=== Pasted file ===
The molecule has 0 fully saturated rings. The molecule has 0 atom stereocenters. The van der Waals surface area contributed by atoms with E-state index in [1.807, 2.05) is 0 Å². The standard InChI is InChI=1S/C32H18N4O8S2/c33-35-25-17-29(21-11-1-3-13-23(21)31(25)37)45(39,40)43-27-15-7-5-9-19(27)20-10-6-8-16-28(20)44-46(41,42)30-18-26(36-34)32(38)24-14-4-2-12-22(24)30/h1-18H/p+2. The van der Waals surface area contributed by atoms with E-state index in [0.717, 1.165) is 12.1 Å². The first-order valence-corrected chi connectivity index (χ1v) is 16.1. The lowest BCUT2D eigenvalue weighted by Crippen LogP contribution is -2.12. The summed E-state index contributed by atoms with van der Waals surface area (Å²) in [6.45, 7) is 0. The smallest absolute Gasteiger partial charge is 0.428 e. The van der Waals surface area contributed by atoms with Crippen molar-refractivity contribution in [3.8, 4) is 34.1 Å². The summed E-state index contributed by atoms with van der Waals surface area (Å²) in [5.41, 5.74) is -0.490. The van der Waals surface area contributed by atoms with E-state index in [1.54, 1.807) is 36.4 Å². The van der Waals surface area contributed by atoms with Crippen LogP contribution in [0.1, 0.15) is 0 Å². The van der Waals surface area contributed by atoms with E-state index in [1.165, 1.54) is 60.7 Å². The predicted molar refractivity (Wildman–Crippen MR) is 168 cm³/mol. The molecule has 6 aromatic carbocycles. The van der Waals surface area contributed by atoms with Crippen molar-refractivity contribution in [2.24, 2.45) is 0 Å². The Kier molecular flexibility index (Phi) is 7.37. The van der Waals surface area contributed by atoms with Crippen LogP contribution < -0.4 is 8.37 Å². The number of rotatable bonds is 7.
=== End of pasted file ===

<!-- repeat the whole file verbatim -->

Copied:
The molecule has 0 fully saturated rings. The molecule has 0 atom stereocenters. The van der Waals surface area contributed by atoms with E-state index in [1.807, 2.05) is 0 Å². The standard InChI is InChI=1S/C32H18N4O8S2/c33-35-25-17-29(21-11-1-3-13-23(21)31(25)37)45(39,40)43-27-15-7-5-9-19(27)20-10-6-8-16-28(20)44-46(41,42)30-18-26(36-34)32(38)24-14-4-2-12-22(24)30/h1-18H/p+2. The van der Waals surface area contributed by atoms with E-state index in [0.717, 1.165) is 12.1 Å². The first-order valence-corrected chi connectivity index (χ1v) is 16.1. The lowest BCUT2D eigenvalue weighted by Crippen LogP contribution is -2.12. The summed E-state index contributed by atoms with van der Waals surface area (Å²) in [6.45, 7) is 0. The smallest absolute Gasteiger partial charge is 0.428 e. The van der Waals surface area contributed by atoms with Crippen molar-refractivity contribution in [3.8, 4) is 34.1 Å². The summed E-state index contributed by atoms with van der Waals surface area (Å²) in [5.41, 5.74) is -0.490. The van der Waals surface area contributed by atoms with E-state index in [1.54, 1.807) is 36.4 Å². The van der Waals surface area contributed by atoms with Crippen LogP contribution in [0.1, 0.15) is 0 Å². The van der Waals surface area contributed by atoms with E-state index in [1.165, 1.54) is 60.7 Å². The predicted molar refractivity (Wildman–Crippen MR) is 168 cm³/mol. The molecule has 6 aromatic carbocycles. The van der Waals surface area contributed by atoms with Crippen molar-refractivity contribution in [2.24, 2.45) is 0 Å². The Kier molecular flexibility index (Phi) is 7.37. The van der Waals surface area contributed by atoms with Crippen LogP contribution < -0.4 is 8.37 Å². The number of rotatable bonds is 7.